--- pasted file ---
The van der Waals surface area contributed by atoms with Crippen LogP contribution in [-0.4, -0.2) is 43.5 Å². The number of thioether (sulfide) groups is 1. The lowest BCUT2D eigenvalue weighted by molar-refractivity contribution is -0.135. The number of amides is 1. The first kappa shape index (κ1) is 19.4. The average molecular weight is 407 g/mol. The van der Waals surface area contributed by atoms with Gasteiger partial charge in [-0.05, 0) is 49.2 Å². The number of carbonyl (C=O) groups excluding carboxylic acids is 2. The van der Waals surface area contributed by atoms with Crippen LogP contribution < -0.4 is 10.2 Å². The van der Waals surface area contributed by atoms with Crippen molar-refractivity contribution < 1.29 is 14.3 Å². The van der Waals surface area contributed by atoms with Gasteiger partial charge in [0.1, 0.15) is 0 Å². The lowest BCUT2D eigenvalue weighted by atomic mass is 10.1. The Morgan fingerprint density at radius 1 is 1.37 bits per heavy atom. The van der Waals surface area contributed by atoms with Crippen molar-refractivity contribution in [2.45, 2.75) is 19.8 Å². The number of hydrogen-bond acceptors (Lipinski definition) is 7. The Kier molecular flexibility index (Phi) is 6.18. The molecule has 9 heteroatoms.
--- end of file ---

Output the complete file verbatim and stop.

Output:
The van der Waals surface area contributed by atoms with Crippen LogP contribution in [-0.4, -0.2) is 43.5 Å². The number of thioether (sulfide) groups is 1. The lowest BCUT2D eigenvalue weighted by molar-refractivity contribution is -0.135. The number of amides is 1. The first kappa shape index (κ1) is 19.4. The average molecular weight is 407 g/mol. The van der Waals surface area contributed by atoms with Gasteiger partial charge in [-0.05, 0) is 49.2 Å². The number of carbonyl (C=O) groups excluding carboxylic acids is 2. The van der Waals surface area contributed by atoms with Crippen LogP contribution < -0.4 is 10.2 Å². The van der Waals surface area contributed by atoms with Crippen molar-refractivity contribution < 1.29 is 14.3 Å². The van der Waals surface area contributed by atoms with Gasteiger partial charge in [0.1, 0.15) is 0 Å². The lowest BCUT2D eigenvalue weighted by atomic mass is 10.1. The Morgan fingerprint density at radius 1 is 1.37 bits per heavy atom. The van der Waals surface area contributed by atoms with Crippen molar-refractivity contribution in [2.45, 2.75) is 19.8 Å². The number of hydrogen-bond acceptors (Lipinski definition) is 7. The Kier molecular flexibility index (Phi) is 6.18. The molecule has 9 heteroatoms.